If one buys in weak market ( low 50s), you can expect to make 15-20% annual returns based on a 3-4 years hold time. http://www.valueline.com/dow30/f4979.pdf

karthik said...

Hi Rohit,

Good analysis.. Iam not able to locate the stock in ICICI Direct or in Money control. Does it trade in Sensex?

Puneet said...

Dear Rohit,

I am very impressed by your analysis and worksheets. They are very thorough. Regarding johnson Johnson is it a publically traded company. If so on which stockj exchange is it listed NSE or BSE?

wbrgds
Puneet

Anonymous said...

since this is US listed company can i do a overseas investing in tis stock via icicidirect

Rohit Chauhan said...

Hi dripo
thanks for the link. i am not sure if we will get a price in low 50s unless we have a major drop in the marked
regards
rohit

Rohit Chauhan said...

Hi puneet / karthik
this stock does not trade on the nse or BSE. it is a US listed company.

anon - i have not checked the overseas investing via icici direct, but i think one should be able to buy this stock via that option.

regards
rohit

Puneet said...

Dear Rohit

Could you kindly briefly tell me for overseas investment mode. In case of overseas investment how is dividend paid out. What is the taxation of this dividend. Also can we readily sell any overseas stock purchase? Any weblinks which can update us on hot to invest in overseas stocks?


regards
Puneet

Rajiv said...

Rohit,

As a stock moves towards its intrinsic value, there is a temptation to exit a little before the final value is hit, especially if you have waited a long time for Mr. Market to come around.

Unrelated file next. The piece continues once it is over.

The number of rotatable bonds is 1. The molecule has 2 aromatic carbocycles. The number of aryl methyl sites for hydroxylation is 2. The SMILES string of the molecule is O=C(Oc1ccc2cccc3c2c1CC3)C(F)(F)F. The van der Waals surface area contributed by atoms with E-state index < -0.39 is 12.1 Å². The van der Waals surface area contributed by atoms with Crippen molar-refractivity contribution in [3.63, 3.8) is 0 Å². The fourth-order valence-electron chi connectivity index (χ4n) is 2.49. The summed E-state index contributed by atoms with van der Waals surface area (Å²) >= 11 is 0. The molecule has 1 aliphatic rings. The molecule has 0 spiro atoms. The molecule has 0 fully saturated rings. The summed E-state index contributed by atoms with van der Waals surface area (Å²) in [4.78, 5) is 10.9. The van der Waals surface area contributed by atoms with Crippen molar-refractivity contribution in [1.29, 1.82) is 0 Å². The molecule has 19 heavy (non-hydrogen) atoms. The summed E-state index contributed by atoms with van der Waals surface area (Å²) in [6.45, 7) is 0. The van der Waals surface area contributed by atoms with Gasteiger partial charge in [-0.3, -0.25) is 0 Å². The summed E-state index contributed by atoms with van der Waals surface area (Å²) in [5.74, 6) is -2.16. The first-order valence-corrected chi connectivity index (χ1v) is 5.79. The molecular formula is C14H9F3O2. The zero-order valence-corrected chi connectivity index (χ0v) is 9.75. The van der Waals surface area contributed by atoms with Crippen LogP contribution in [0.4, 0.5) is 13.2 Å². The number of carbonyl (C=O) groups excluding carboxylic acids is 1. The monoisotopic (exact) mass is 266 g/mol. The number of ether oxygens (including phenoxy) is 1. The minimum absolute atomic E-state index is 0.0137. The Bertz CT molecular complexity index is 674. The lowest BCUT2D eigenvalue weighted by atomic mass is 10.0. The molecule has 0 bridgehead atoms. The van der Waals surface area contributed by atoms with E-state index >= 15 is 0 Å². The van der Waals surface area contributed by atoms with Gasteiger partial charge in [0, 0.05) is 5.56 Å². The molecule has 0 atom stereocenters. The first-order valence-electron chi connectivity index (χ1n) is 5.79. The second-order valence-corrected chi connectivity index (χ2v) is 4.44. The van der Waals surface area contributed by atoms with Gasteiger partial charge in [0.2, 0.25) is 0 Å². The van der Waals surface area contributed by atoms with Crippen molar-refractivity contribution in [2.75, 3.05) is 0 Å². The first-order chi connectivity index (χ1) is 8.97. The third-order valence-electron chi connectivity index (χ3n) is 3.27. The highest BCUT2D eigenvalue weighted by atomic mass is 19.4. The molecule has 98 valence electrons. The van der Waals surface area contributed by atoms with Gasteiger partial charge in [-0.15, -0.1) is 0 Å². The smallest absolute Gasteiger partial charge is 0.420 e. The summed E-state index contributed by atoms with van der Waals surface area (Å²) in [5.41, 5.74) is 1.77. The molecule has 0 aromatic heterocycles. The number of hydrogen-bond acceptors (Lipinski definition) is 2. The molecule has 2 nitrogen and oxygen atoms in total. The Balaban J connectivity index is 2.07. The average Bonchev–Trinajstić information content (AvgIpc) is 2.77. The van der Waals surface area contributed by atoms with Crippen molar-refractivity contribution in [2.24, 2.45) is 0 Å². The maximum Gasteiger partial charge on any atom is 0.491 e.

I feel that as a value investor the sell decision is much tougher than the buy decision, because the buy decision usually comes with a big enough margin of safety. However, during the sale decision the market value may be stuck at Intrinsic Value minus 10%, making the investor quite jittery to sell.

Would be good to hear out your thoughts on this?

- from a fellow Value investor

Rajiv

Anonymous said...

Hi Rohit,
Recently read in news that Buffett has brought 4 million shares of JNJ. Looks like he is also following your blog :)

Sachin

Aniruddha said...

I Wish a Happy Independence day to Rohit & all Readers of Rhohit's blog.

Jai Hind

Rohit Chauhan said...

Hi puneet
i have will have to investigate more the questions you have asked. maybe some reader on this blog maybe able to answer the question more readily

regards
rohit

Rohit Chauhan said...

hi rajiv
let me respond to your question by a post.

sachin
i wish it was the case :)..its the other way round. i found jnj on buffett's portfolio and decided to analyse it

Rohit Chauhan said...

Hi anirudha

happy independence day to you and all the indian readers of the blog

rohit

Anonymous said...

rohit,

Do you mean that jnj is a buy at the current price of $60???\

Or do we need to wait for a certain price?

G

Aniruddha said...

Rohit
Did Buffet visit your blog?
=====
Josh Funk, THE ASSOCIATED PRESS
August 14, 2009
OMAHA, Neb. - Billionaire Warren Buffett's company revealed Friday that it had bought a new stake in medical supply company Becton, Dickinson&Co. and boosted its holdings in Johnson&Johnson during the second quarter.
Berkshire Hathaway Inc. disclosed those investments and several other changes to its roughly $49 billion U.S. stock portfolio in documents filed with the Securities and Exchange Commission. The filing offers a snapshot of the Omaha-based company's holdings as of June 30.
Berkshire reduced its holdings in CarMax Inc., ConocoPhillips, Eaton Corp., Home Depot Inc., and health insurers UnitedHealth Group Inc. and WellPoint Inc.
=====

Rohit Chauhan said...

Hi G
i dont give buy or sell recos. that is upto the reader to decide. what i can say is that the current price is cheaper than my estimate of intrinsic value

hi anirudha
its the other way round - i have been analysing jnj as buffett has a holding

regards
rohit

Rohit Chauhan said...

Hi G
i dont give buy or sell recos. that is upto the reader to decide. what i can say is that the current price is cheaper than my estimate of intrinsic value

hi anirudha
its the other way round - i have been analysing jnj as buffett has a holding

regards
rohit